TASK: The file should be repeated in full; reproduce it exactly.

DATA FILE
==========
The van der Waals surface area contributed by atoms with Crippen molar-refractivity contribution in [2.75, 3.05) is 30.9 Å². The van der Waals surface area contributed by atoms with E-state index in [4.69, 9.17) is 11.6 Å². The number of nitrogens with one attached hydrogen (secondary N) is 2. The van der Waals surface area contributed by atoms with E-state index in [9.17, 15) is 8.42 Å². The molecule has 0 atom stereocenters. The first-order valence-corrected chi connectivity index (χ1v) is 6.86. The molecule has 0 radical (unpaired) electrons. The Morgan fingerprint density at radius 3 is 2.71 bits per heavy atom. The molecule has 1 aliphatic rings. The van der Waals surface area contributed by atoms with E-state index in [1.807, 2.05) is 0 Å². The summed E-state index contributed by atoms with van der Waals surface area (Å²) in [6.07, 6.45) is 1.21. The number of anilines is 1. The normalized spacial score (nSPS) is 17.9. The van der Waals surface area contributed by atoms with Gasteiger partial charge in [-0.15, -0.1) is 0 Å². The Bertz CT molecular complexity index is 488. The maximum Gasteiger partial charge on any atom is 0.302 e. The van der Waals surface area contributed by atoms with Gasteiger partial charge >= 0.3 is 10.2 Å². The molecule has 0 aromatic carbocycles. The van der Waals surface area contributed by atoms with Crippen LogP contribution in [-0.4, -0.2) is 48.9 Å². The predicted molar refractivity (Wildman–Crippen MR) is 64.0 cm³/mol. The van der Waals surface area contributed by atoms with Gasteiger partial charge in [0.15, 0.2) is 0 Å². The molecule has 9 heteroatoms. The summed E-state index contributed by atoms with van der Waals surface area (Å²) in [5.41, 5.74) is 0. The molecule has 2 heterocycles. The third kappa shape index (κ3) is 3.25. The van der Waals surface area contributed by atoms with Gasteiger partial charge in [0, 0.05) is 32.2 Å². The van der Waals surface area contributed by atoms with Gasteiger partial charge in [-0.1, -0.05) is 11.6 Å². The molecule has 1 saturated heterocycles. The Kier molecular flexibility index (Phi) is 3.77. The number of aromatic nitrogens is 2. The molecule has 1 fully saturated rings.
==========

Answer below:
The van der Waals surface area contributed by atoms with Crippen molar-refractivity contribution in [2.75, 3.05) is 30.9 Å². The van der Waals surface area contributed by atoms with E-state index in [4.69, 9.17) is 11.6 Å². The number of nitrogens with one attached hydrogen (secondary N) is 2. The van der Waals surface area contributed by atoms with E-state index in [9.17, 15) is 8.42 Å². The molecule has 0 atom stereocenters. The first-order valence-corrected chi connectivity index (χ1v) is 6.86. The molecule has 0 radical (unpaired) electrons. The Morgan fingerprint density at radius 3 is 2.71 bits per heavy atom. The molecule has 1 aliphatic rings. The van der Waals surface area contributed by atoms with E-state index in [1.807, 2.05) is 0 Å². The summed E-state index contributed by atoms with van der Waals surface area (Å²) in [6.07, 6.45) is 1.21. The number of anilines is 1. The normalized spacial score (nSPS) is 17.9. The van der Waals surface area contributed by atoms with Gasteiger partial charge in [-0.15, -0.1) is 0 Å². The Bertz CT molecular complexity index is 488. The maximum Gasteiger partial charge on any atom is 0.302 e. The van der Waals surface area contributed by atoms with Gasteiger partial charge >= 0.3 is 10.2 Å². The molecule has 0 aromatic carbocycles. The van der Waals surface area contributed by atoms with Crippen LogP contribution in [-0.4, -0.2) is 48.9 Å². The predicted molar refractivity (Wildman–Crippen MR) is 64.0 cm³/mol. The van der Waals surface area contributed by atoms with Gasteiger partial charge in [0.15, 0.2) is 0 Å². The molecule has 9 heteroatoms. The summed E-state index contributed by atoms with van der Waals surface area (Å²) in [5.41, 5.74) is 0. The molecule has 2 heterocycles. The third kappa shape index (κ3) is 3.25. The van der Waals surface area contributed by atoms with Gasteiger partial charge in [0, 0.05) is 32.2 Å². The van der Waals surface area contributed by atoms with Gasteiger partial charge in [-0.1, -0.05) is 11.6 Å². The molecule has 1 saturated heterocycles. The Kier molecular flexibility index (Phi) is 3.77. The number of aromatic nitrogens is 2. The molecule has 1 fully saturated rings.